Vol.33 No.4 Nov. 1999

Explore the Fascinating Fusion of Computer Vision and Computer Graphics

Gordon Cameron

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The field of computer graphics continues to innovate and advance at an astonishing rate, and I’m delighted that we’re able to focus the spotlight this issue on one particularly active area.

Eight or so years ago, I worked briefly in a university lab as a research assistant in computer vision and robotics. At that time there seemed a clear dividing line between those two disciplines and computer graphics. Sure - one of my co-workers had developed a modeler and visualizer for showing shaded models that we were using for matches against laser scanned objects, and I’d worked on some simple graphic displays for visualizing matches and decisions trees, but that was about the extent of the overlap at our own facility. Computer graphics, for me, meant scientific visualization, or The Abyss, Terminator 2 or Luxo Jr. We were not doing anything even vaguely related to the movies - or so I thought at the time.

After leaving that position and moving to work directly with computer graphics, however, I started to notice an astonishing crossover of research (and researchers!) - the words ‘computer vision’ were cropping up increasingly in the literature and SIGGRAPH papers, panels and courses. The last year or so has seen an explosion of interest in the area (and perhaps even a general public awareness with the release of computer graphics/vision effects-heavy motion picture The Matrix), and a focus in Computer Graphics seemed timely.

IBR, vision for interaction, motion editing and capture, camera tracking and stabilization are all examples of this exciting fusion. For this issue’s theme exploring these and other examples, I was lucky enough to have Rick Szeliski and Steve Seitz (well respected researchers spanning disciplines) agree to guest edit and gather a fantastic selection of authors and articles. Together, the papers present a fascinating picture of the increasing utilization of computer vision techniques in computer graphics.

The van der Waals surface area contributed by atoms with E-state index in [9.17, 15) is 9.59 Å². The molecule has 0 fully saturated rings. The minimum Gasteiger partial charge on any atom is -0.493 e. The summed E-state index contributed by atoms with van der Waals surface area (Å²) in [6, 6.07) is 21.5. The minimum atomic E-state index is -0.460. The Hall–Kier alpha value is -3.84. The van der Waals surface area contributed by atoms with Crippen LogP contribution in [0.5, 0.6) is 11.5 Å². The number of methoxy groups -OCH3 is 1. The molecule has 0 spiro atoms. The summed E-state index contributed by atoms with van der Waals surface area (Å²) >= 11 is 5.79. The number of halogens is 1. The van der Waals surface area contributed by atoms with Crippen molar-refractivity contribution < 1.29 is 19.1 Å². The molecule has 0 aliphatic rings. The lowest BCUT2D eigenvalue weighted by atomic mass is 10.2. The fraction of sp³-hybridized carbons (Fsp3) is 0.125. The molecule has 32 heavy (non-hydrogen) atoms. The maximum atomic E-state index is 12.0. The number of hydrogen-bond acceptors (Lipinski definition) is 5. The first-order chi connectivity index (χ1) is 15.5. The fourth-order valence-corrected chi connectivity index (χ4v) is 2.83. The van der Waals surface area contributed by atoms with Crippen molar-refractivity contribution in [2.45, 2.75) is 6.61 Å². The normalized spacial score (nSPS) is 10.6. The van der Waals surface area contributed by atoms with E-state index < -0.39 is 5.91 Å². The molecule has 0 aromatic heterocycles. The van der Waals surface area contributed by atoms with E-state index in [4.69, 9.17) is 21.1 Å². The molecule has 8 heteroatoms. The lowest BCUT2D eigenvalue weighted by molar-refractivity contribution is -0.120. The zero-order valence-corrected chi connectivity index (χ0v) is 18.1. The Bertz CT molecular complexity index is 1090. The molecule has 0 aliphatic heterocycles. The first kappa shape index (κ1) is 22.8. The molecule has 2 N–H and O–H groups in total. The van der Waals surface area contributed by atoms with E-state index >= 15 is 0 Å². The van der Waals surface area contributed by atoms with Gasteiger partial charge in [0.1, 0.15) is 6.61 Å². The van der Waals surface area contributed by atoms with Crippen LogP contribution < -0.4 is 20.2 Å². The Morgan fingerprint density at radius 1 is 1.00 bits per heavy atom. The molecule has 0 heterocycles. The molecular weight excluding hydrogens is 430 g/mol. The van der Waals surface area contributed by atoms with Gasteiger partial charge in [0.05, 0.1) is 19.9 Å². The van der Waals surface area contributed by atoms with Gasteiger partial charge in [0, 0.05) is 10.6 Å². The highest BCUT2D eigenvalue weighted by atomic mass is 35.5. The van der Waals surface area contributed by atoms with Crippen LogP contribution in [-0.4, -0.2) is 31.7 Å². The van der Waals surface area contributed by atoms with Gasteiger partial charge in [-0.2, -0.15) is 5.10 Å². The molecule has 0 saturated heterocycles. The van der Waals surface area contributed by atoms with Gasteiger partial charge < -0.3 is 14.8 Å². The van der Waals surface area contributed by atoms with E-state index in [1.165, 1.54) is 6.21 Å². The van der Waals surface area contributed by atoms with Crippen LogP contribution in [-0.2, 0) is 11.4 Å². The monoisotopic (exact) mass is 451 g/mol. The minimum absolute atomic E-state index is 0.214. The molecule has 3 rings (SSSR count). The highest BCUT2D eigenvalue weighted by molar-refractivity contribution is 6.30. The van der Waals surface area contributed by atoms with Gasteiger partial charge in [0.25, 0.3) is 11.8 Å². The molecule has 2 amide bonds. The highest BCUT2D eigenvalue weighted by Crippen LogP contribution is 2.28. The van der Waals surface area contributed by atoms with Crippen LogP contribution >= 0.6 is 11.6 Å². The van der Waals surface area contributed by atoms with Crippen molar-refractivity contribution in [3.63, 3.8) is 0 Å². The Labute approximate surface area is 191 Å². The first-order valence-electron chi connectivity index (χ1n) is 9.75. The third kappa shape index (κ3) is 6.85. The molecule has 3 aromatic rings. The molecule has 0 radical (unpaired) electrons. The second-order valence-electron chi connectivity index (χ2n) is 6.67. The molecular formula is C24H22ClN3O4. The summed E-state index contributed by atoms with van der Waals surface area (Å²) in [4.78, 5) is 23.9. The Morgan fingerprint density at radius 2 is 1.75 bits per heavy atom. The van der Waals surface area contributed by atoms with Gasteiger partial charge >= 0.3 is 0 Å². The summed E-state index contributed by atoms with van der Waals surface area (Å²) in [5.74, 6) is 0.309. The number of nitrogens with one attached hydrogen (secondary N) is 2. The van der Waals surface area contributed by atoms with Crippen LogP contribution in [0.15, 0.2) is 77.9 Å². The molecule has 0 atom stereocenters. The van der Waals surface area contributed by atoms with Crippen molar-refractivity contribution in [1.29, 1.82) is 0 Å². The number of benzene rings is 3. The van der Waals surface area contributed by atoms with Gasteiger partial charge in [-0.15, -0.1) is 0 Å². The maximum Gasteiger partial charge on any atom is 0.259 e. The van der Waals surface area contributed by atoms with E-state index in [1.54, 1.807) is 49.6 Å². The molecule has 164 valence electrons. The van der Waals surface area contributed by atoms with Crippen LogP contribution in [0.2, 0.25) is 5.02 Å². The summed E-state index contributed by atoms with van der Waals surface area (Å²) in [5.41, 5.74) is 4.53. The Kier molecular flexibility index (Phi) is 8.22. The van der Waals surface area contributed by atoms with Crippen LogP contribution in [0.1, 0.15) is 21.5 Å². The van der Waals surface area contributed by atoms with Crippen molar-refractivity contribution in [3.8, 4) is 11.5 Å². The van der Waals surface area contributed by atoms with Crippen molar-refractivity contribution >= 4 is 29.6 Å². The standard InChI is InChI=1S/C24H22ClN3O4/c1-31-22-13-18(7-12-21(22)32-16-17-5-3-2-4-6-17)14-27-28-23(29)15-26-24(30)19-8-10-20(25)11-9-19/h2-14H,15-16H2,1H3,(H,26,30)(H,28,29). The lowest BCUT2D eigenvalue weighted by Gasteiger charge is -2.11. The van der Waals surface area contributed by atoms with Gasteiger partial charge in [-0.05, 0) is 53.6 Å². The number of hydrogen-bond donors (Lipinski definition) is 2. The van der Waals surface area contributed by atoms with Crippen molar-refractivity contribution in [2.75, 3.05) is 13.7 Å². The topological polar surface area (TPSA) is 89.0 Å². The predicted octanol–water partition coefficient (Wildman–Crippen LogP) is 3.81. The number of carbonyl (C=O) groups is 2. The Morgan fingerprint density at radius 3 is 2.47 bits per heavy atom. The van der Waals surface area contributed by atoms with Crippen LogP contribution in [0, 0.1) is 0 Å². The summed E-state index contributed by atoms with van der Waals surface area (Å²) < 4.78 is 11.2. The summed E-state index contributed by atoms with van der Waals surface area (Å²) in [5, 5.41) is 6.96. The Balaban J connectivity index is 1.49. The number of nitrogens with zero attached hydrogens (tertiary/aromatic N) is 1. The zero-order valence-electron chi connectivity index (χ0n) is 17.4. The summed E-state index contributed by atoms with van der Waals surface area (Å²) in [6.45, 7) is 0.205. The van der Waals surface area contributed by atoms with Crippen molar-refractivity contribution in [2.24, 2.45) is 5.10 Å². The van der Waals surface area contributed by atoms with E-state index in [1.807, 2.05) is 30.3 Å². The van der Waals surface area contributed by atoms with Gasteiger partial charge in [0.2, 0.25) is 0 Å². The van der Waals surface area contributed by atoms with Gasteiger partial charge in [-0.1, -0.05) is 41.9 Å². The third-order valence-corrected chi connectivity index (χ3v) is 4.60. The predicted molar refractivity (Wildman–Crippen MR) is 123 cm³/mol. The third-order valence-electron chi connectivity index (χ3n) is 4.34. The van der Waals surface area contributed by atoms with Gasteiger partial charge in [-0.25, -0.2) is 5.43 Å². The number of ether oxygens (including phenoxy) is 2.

After reading the issue, I have no doubt that the next decade will yield remarkable advances in visual realism and imagery in general, thanks in great part to this relatively new and exciting coupling of disciplines. That expensive hand built laser scanner we used in the vision lab may soon seem rather quaint, what with the recent range movie camera by 3DV Systems, the ZCAM [1] (allowing more, one hopes, than just the real-time compositing of frustrating computer graphics animated characters into frustratingly fast-paced music shows with frustrated and frustrating presenters!), and with the availability of new off-the-shelf consumer handheld scanners or cameras claiming to help build 3D models (such as Minolta’s 3D 1500 [2]), coupled with software like Metacreations Canoma [3], which helps build such models from standard photographs (models that perhaps I can send to my Mum’s personal 3D fax machine any year now!).

We’re starting to come full circle as this year at SIGGRAPH I managed to meet up with that co-worker from my vision days who is now an active researcher in the computer graphics field and contributing directly to an area that will doubtless have a direct impact on the visuals in the next The Matrix. Who would have thought?!

As ever, my thanks go out to all those involved in helping with the issue. I welcome your comments and feedback, and will see you again in February when we turn our attention to scientific visualization.


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Computer Graphics Editor Gordon Cameron spent his childhood skimming stones at the beach in Banff, Scotland and did his first programming at age 13 on a kindly neighbour’s Apple II Europlus. In 1995, he started working for SOFTIMAGE, Inc. in Montreal where he currently acts as Project Leader for Animation in the 3D team.

Gordon Cameron
Software Development
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